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Nutrition for Women – How to Fuel Your Ride

By Jiri Kaloc

There’s a lot of fuelling advice for endurance on the internet. The problem is the vast majority is only valid for men. Women have a different body composition and do not handle carbs and fats the same way. If they follow advice tailored to men, they will never reach their full potential in terms of performance and health. That’s why it’s important to take these specifics into account and make a few changes!

Better use of energy from sports drinks

Scientists studied 14 athletes, men and women, to measure how well they utilize carbs from sports drinks on the bike. The athletes fasted overnight, then were given a breakfast, and rode for 90 minutes at moderate intensity (about 60 % of their VO2 max). As the exercise session progressed the female riders were using proportionally more of the carbohydrate provided by the sports drink than their male counterparts. In the end the female riders were processing 25 % more carbs from the sports drink than the men. This shows that men are better at using stored glycogen, while women are better at utilizing external fuel during exercise.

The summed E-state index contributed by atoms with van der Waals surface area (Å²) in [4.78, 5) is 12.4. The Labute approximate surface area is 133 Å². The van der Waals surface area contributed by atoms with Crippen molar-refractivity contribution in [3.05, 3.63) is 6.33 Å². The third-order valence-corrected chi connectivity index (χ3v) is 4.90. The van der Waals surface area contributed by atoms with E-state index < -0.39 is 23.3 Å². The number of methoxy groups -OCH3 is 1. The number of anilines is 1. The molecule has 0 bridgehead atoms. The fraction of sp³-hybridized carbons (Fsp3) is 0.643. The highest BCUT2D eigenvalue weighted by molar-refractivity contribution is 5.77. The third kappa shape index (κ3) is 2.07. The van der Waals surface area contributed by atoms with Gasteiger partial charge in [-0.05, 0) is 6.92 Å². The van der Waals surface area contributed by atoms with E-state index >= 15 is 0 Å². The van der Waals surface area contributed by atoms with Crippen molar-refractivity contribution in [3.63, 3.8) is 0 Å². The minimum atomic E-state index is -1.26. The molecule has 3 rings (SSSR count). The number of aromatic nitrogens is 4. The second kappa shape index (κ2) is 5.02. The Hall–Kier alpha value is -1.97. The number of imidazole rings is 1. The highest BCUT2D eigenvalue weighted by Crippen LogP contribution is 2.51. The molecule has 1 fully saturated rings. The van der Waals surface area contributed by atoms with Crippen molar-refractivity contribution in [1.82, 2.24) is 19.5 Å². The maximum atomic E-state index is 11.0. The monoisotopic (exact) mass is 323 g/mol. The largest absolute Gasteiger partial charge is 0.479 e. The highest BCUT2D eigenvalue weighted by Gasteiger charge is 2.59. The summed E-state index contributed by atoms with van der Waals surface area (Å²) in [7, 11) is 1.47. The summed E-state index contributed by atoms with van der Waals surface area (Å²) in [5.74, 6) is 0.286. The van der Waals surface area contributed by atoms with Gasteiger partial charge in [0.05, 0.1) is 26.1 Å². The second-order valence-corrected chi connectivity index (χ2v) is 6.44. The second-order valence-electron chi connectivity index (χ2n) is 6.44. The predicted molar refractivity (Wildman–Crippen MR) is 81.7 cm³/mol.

More energy from stored fats

Women, on average, have about 6 – 11 % more body fat than men. This is a result of higher oestrogen levels that help women store more calories from food. This also allows women to burn a higher proportion of fat then men during exercise, at any intensity.

Red Hook Crit London 2016

Carb-loading is a waste of time

Women utilize more fat than men and are better at using external fuel. This means they are not as good at storing glycogen as men. That’s why studies on female athletes show less performance improvement from carbo-loading than men. Overall, evidence suggests that for women who eat a healthy diet with sufficient carbohydrates and top up their glycogen stores during a ride should have the best chance to reach optimal performance.

How to do it right?

1. Carrying external fuel for training sessions and races is your top priority!
2. To aid performance, eat or drink carbs every 30 to 45 minutes.
3. Do not carb-load heavily before races – the added benefit isn’t worth the effort.
4. Ensure regular carbohydrate meals balanced with good protein sources and healthy fats in your regular diet.